I love these two statements that both start with sometimes.  "Sometimes the things left unsaid are more powerful than ten teaching points put together." Also a little bit later, "Sometimes space, although difficult to give, is best." These are good life lessons for us to think about in our classrooms and out of our classrooms.  In a hurried and rushed school day with lots of students it's easy to forget not everyone likes to be engaged with others all the time and it's okay to be a bit quieter to process and think.  Essential thinking is established and grounds the reader in the first chapter.  

Publication and celebration are not the same. Publication is making the writing public and celebration is about the success writers have on their journey towards publication.  You must read the second paragraph on pg. 5.  It has more thinking about publication vs. celebration.  Ruth and Christi conclude this paragraph with, "Celebration is essential to the livelihood of young writers."  

Something I've changed this year during our writing workshop is a mid-workshop teaching point, which is more often than not a celebration of something I have seen while conferring.  Ruth and Christi share the objective of celebrations is to encourage and fuel the writer.  I have seen that in my room.  After each celebration, the room seems to return to a hush with writers focused on the important work they are creating.  I hadn't really thought about celebrations as a way to work through the hard parts of writing.  I am also thinking about the message celebrations send to my emergent writers after reading the five celebration messages Ruth and Christi share in the book.  

I tweeted Ruth when I finished reading Chapter 1, asking or seeking confirmation with their word choice for the three factors needed to make celebrations genuine.  Of course her reply was the word choice was very intentional. Celebrations need response, reflection, and rejoice.  The first chapter also clearly sends the message that celebrations are small and by being small big growth can/will happen.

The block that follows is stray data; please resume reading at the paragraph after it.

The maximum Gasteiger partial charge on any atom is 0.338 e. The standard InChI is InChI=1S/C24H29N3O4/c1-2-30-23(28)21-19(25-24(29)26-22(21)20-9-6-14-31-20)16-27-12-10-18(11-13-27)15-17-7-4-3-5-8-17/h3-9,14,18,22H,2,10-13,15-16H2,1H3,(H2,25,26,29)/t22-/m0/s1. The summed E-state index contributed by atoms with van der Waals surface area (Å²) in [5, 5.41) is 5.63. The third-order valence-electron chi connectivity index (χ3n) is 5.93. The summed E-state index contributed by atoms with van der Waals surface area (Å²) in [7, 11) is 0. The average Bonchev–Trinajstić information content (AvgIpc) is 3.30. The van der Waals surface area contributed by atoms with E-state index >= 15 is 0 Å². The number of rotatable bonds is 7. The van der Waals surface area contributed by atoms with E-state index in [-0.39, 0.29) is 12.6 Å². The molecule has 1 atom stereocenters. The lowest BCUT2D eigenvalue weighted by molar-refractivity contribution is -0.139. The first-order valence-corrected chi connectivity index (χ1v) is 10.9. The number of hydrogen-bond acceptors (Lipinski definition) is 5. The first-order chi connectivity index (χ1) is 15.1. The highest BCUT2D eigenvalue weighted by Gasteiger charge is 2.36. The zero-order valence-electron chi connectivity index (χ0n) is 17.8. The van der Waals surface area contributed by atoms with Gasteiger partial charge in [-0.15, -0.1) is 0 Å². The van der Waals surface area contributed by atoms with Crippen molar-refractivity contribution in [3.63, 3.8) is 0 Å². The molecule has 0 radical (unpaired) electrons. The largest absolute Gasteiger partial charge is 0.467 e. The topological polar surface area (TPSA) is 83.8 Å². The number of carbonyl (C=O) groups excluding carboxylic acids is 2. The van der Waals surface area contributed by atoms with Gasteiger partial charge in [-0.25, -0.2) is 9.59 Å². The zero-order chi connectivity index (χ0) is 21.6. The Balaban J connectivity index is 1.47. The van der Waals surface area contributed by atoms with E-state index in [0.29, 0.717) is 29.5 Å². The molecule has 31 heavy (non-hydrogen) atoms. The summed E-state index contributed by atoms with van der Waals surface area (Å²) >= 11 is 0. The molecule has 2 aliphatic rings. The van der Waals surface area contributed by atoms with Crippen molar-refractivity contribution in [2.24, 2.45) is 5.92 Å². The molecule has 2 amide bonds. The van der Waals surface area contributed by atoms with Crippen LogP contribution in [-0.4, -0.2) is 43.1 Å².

Wednesday, January 22, 2014

Exploring Materials, A new nonfiction series!

Metal is a brand new book this year and is part of an Exploring Materials series by Heinemann Library.  The book is under the Acorn series from Heinemann which is always a great indication it is written for early readers to build content knowledge.  Each tidbit of information presented begins with a question.  I love a question, answer format for early readers.  It's an easy format to foster engagement.  Readers like to find out answers to questions.  The book defines metal as a material and shows the reader so many different examples of metal.  Simple examples show where metal can be found in it's natural form.  Attributes of metal area shown with great describing vocabulary.  The book ends with examples of materials found in our every day lives.  Doesn't this front cover entice you to look further?  I think it does a nice job enticing a young scientist and reader to find out more.  It looks fun.

Other titles in this series I am using are;

These books are great for any kindergarten or first grade classroom.

Tuesday, January 21, 2014

Why I Create. - Slice of Life

The desire to create is one of the deepest yearnings of the human soul.    
- Elder Uchtdorf

Today I was sewing and reflecting on why I like to create things.  It's something I've always done.  I think it's easy for children to create.  I remember turning my bed into a camper and making up stories with my sister about adventures.  I still have my Lincoln Logs and loved how they rested and alternated a pattern as I created buildings.  I have my first 4H sewing project; a matching pot holder and apron in a purple gingham.  

I grew up with family that created.  My mother was a master seamstress and knitted.  Her mother also sewed and enjoyed doing woodworking projects.  My other grandmother also knitted and made homemade Christmas ornaments each year.  Both grandmothers created with their gardens and yards.  My father could build things.  He created building structures and staircases as an iron worker and did a lot of the work building our second family home.